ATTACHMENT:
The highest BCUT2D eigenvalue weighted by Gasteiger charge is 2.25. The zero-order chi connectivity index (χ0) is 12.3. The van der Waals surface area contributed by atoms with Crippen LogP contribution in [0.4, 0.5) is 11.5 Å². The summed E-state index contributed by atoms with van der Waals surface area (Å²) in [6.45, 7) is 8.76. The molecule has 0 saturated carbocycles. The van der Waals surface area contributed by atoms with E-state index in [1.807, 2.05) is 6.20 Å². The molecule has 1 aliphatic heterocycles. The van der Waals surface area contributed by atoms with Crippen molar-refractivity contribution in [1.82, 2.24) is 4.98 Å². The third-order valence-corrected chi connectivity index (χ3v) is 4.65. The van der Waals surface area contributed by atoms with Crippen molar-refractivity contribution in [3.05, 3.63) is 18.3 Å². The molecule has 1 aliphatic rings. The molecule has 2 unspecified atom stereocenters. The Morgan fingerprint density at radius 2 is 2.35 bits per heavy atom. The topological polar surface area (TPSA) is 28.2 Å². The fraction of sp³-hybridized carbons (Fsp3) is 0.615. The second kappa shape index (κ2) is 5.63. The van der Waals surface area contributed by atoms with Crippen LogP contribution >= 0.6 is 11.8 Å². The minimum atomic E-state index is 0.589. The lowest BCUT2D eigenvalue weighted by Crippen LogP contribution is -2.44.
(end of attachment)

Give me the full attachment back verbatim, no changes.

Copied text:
The highest BCUT2D eigenvalue weighted by Gasteiger charge is 2.25. The zero-order chi connectivity index (χ0) is 12.3. The van der Waals surface area contributed by atoms with Crippen LogP contribution in [0.4, 0.5) is 11.5 Å². The summed E-state index contributed by atoms with van der Waals surface area (Å²) in [6.45, 7) is 8.76. The molecule has 0 saturated carbocycles. The van der Waals surface area contributed by atoms with E-state index in [1.807, 2.05) is 6.20 Å². The molecule has 1 aliphatic heterocycles. The van der Waals surface area contributed by atoms with Crippen molar-refractivity contribution in [1.82, 2.24) is 4.98 Å². The third-order valence-corrected chi connectivity index (χ3v) is 4.65. The van der Waals surface area contributed by atoms with Crippen molar-refractivity contribution in [3.05, 3.63) is 18.3 Å². The molecule has 1 aliphatic rings. The molecule has 2 unspecified atom stereocenters. The Morgan fingerprint density at radius 2 is 2.35 bits per heavy atom. The topological polar surface area (TPSA) is 28.2 Å². The fraction of sp³-hybridized carbons (Fsp3) is 0.615. The second kappa shape index (κ2) is 5.63. The van der Waals surface area contributed by atoms with Crippen LogP contribution >= 0.6 is 11.8 Å². The minimum atomic E-state index is 0.589. The lowest BCUT2D eigenvalue weighted by Crippen LogP contribution is -2.44.